What You Need to Know About the Types of ‘Self-Driving’ Cars


Posted on: September 14th, 2016 by ABC News No Comments

Vladimiroquai/iStock/Thinkstock(PITTSBURGH) – Wednesday’s announcement that Uber has introduced a new fleet of “self-driving” cars to shuttle passengers around Pittsburgh may have consumers wondering exactly what that means.

However, not all “self-driving” cars are the same — the U.S. National Highway Traffic Safety Administration classifies vehicle autonomy into five categories, ranging from Level 0 to Level 4.

If you’ve used a car, your vehicle is probably between Levels 0 and 2.

According to the NHTSA, drivers of Level 0 cars have “complete and sole control of the primary vehicle controls — brake, steering, throttle, and motive power — at all times.”

Level 0 cars are the most basic on the road, with nothing like cruise control or assisted braking.

The next level up, includes cars with “one or more specific control functions,” according to the NHTSA. This can include things like stability control or pre-charged brakes, which provide some assistance to drivers.

Level 2 cars have “at least two primary control functions,” that are autonomous, which according to the NHTSA, include things like adaptive cruise control — cruise control systems that, through sensors, maintain a safe distances from other vehicles.

While Level 2 may sound run-of-the-mill, much of the buzzworthy work in self-driving vehicles is still happening at Level 2.

Tesla’s “AutoPilot” systems, which allow certain models to maintain or even switch lanes and control and adjust speed based on the presence of other cars, is Level 2.

Then there is Level 3, which is the level that Uber’s Pittsburgh cars are operating at.

According to the NHTSA, Level 3 vehicles “enable the driver to cede full control of all safety-critical functions under certain traffic or environmental conditions,” while the driver is still “expected to be available for occasional control, but with sufficiently comfortable transition time.”

Level 4, the highest level, is probably what most people think of when it comes to self-driving cars.

While Level 4 autonomous vehicles expect a human to input a destination, humans are not “expected to be available for control at any time during the trip.” Level 4 vehicles could also be operated without drivers, according to the NHTSA.

There are other classifications for self-driving cars. SAE International, a society of engineers, has its own 6-level ranking system. However, both Tesla and Uber user the NHTSA’s system in discussing their vehicles.

Copyright © 2016, ABC Radio. All rights reserved.



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What You Need to Know About the Types of ‘Self-Driving’ Cars


Posted on: September 14th, 2016 by ABC News No Comments

Vladimiroquai/iStock/Thinkstock(PITTSBURGH) – Wednesday’s announcement that Uber has introduced a new fleet of “self-driving” cars to shuttle passengers around Pittsburgh may have consumers wondering exactly what that means.

However, not all “self-driving” cars are the same — the U.S. National Highway Traffic Safety Administration classifies vehicle autonomy into five categories, ranging from Level 0 to Level 4.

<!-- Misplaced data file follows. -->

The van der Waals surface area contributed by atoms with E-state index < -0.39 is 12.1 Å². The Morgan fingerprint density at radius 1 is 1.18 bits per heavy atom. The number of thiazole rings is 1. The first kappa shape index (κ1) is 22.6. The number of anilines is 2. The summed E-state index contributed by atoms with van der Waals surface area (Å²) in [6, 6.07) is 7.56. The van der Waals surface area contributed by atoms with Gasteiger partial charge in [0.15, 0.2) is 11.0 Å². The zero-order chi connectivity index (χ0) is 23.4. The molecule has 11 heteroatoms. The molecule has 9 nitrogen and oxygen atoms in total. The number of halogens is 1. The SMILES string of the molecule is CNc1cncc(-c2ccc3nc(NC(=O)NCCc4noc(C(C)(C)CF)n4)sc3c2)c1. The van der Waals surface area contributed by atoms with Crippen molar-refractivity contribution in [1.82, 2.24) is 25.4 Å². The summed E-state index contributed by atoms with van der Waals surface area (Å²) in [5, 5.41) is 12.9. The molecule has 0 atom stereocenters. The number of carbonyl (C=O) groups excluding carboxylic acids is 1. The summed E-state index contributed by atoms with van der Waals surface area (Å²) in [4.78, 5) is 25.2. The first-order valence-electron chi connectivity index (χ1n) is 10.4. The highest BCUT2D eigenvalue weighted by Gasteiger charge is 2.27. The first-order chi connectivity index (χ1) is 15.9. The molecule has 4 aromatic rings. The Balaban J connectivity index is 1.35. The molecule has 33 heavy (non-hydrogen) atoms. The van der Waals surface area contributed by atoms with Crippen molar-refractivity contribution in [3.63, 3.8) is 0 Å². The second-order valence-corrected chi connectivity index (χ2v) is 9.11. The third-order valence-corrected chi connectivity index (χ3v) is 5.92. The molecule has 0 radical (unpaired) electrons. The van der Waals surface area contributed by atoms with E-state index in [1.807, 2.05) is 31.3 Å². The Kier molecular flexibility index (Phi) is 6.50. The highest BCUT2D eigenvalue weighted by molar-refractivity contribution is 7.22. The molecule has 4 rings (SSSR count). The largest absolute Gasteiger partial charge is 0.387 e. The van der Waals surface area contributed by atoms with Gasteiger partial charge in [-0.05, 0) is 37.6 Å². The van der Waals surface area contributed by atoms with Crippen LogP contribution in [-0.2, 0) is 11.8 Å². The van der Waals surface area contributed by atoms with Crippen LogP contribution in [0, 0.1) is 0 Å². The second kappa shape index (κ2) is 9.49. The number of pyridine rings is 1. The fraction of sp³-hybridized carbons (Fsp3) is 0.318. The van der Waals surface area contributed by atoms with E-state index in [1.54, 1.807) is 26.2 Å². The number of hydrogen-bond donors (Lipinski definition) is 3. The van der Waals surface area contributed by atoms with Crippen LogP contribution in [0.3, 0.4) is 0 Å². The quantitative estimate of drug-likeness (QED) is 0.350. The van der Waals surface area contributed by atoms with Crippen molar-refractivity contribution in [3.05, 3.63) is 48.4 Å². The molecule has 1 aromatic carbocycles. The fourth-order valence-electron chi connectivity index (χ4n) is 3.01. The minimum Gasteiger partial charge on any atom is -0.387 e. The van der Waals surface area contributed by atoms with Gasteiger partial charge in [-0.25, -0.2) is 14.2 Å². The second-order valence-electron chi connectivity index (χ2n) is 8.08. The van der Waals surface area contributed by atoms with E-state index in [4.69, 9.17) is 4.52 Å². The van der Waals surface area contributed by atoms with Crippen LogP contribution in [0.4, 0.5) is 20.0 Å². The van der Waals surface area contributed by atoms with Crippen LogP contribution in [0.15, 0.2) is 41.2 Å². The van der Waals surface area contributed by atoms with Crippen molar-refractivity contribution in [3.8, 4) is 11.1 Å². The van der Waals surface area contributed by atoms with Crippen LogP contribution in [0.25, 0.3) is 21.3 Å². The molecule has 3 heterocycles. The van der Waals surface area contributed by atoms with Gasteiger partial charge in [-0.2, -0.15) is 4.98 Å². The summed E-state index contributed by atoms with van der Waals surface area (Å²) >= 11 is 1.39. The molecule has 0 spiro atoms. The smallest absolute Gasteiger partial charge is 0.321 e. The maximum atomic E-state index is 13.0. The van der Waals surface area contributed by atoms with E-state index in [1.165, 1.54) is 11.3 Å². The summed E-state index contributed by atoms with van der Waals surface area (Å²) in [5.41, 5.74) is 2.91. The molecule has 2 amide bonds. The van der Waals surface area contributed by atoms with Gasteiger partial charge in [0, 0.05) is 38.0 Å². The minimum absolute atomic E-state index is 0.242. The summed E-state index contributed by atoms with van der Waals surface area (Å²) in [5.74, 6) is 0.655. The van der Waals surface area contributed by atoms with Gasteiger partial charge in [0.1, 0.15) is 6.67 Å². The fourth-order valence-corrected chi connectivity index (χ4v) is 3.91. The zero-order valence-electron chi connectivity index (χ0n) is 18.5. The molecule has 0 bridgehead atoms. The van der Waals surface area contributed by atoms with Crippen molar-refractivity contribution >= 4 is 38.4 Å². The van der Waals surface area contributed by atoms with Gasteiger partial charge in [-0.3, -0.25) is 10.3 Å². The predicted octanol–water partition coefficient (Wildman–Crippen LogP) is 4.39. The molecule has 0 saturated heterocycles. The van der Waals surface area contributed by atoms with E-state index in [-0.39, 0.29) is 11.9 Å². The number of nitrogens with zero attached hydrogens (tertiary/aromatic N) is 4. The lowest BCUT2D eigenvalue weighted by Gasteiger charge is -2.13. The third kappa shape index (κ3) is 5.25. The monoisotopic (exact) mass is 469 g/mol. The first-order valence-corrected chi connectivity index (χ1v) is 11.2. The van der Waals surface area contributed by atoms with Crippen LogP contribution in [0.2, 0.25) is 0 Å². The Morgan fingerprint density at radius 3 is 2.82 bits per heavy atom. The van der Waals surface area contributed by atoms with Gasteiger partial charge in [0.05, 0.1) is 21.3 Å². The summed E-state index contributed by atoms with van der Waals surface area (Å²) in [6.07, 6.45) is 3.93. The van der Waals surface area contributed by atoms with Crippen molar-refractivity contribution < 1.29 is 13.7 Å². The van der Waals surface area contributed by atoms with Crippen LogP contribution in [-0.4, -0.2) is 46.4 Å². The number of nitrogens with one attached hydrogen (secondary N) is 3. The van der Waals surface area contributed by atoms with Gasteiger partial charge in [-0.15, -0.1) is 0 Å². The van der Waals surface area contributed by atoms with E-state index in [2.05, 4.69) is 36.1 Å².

If you’ve used a car, your vehicle is probably between Levels 0 and 2.

According to the NHTSA, drivers of Level 0 cars have “complete and sole control of the primary vehicle controls — brake, steering, throttle, and motive power — at all times.”

Level 0 cars are the most basic on the road, with nothing like cruise control or assisted braking.

The next level up, includes cars with “one or more specific control functions,” according to the NHTSA. This can include things like stability control or pre-charged brakes, which provide some assistance to drivers.

Level 2 cars have “at least two primary control functions,” that are autonomous, which according to the NHTSA, include things like adaptive cruise control — cruise control systems that, through sensors, maintain a safe distances from other vehicles.

While Level 2 may sound run-of-the-mill, much of the buzzworthy work in self-driving vehicles is still happening at Level 2.

Tesla’s “AutoPilot” systems, which allow certain models to maintain or even switch lanes and control and adjust speed based on the presence of other cars, is Level 2.

Then there is Level 3, which is the level that Uber’s Pittsburgh cars are operating at.

According to the NHTSA, Level 3 vehicles “enable the driver to cede full control of all safety-critical functions under certain traffic or environmental conditions,” while the driver is still “expected to be available for occasional control, but with sufficiently comfortable transition time.”

Level 4, the highest level, is probably what most people think of when it comes to self-driving cars.

While Level 4 autonomous vehicles expect a human to input a destination, humans are not “expected to be available for control at any time during the trip.” Level 4 vehicles could also be operated without drivers, according to the NHTSA.

There are other classifications for self-driving cars. SAE International, a society of engineers, has its own 6-level ranking system. However, both Tesla and Uber user the NHTSA’s system in discussing their vehicles.

Copyright © 2016, ABC Radio. All rights reserved.



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You must be logged in to post a comment.